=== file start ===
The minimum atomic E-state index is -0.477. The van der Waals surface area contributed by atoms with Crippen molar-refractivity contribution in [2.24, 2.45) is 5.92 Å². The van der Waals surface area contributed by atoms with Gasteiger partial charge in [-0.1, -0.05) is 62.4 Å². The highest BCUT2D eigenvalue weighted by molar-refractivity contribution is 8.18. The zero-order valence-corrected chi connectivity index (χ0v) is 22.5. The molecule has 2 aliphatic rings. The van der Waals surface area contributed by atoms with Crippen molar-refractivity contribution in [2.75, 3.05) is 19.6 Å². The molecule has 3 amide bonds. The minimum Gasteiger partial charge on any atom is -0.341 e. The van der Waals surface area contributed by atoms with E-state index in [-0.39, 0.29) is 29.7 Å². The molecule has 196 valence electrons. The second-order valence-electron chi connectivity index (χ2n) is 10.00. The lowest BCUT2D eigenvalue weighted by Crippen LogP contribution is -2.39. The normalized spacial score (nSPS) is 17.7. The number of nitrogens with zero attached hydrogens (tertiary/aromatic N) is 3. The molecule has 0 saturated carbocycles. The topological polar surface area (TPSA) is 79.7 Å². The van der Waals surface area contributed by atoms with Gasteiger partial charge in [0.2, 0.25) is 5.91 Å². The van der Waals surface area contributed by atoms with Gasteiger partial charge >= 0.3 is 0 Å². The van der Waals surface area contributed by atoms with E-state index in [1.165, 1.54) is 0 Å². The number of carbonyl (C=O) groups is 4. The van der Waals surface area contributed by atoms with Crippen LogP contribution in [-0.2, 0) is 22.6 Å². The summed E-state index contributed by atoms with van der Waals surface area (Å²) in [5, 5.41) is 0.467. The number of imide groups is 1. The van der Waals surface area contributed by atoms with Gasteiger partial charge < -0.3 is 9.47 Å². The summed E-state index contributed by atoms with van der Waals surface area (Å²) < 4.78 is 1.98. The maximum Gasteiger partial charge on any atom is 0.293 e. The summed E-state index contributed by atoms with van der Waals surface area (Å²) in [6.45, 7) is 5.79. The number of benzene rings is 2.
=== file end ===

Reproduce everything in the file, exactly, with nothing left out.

The minimum atomic E-state index is -0.477. The van der Waals surface area contributed by atoms with Crippen molar-refractivity contribution in [2.24, 2.45) is 5.92 Å². The van der Waals surface area contributed by atoms with Gasteiger partial charge in [-0.1, -0.05) is 62.4 Å². The highest BCUT2D eigenvalue weighted by molar-refractivity contribution is 8.18. The zero-order valence-corrected chi connectivity index (χ0v) is 22.5. The molecule has 2 aliphatic rings. The van der Waals surface area contributed by atoms with Crippen molar-refractivity contribution in [2.75, 3.05) is 19.6 Å². The molecule has 3 amide bonds. The minimum Gasteiger partial charge on any atom is -0.341 e. The van der Waals surface area contributed by atoms with E-state index in [-0.39, 0.29) is 29.7 Å². The molecule has 196 valence electrons. The second-order valence-electron chi connectivity index (χ2n) is 10.00. The lowest BCUT2D eigenvalue weighted by Crippen LogP contribution is -2.39. The normalized spacial score (nSPS) is 17.7. The number of nitrogens with zero attached hydrogens (tertiary/aromatic N) is 3. The molecule has 0 saturated carbocycles. The topological polar surface area (TPSA) is 79.7 Å². The van der Waals surface area contributed by atoms with Gasteiger partial charge in [0.2, 0.25) is 5.91 Å². The van der Waals surface area contributed by atoms with Gasteiger partial charge >= 0.3 is 0 Å². The van der Waals surface area contributed by atoms with E-state index in [1.165, 1.54) is 0 Å². The number of carbonyl (C=O) groups is 4. The van der Waals surface area contributed by atoms with Crippen LogP contribution in [-0.2, 0) is 22.6 Å². The summed E-state index contributed by atoms with van der Waals surface area (Å²) in [5, 5.41) is 0.467. The number of imide groups is 1. The van der Waals surface area contributed by atoms with Gasteiger partial charge < -0.3 is 9.47 Å². The summed E-state index contributed by atoms with van der Waals surface area (Å²) < 4.78 is 1.98. The maximum Gasteiger partial charge on any atom is 0.293 e. The summed E-state index contributed by atoms with van der Waals surface area (Å²) in [6.45, 7) is 5.79. The number of benzene rings is 2.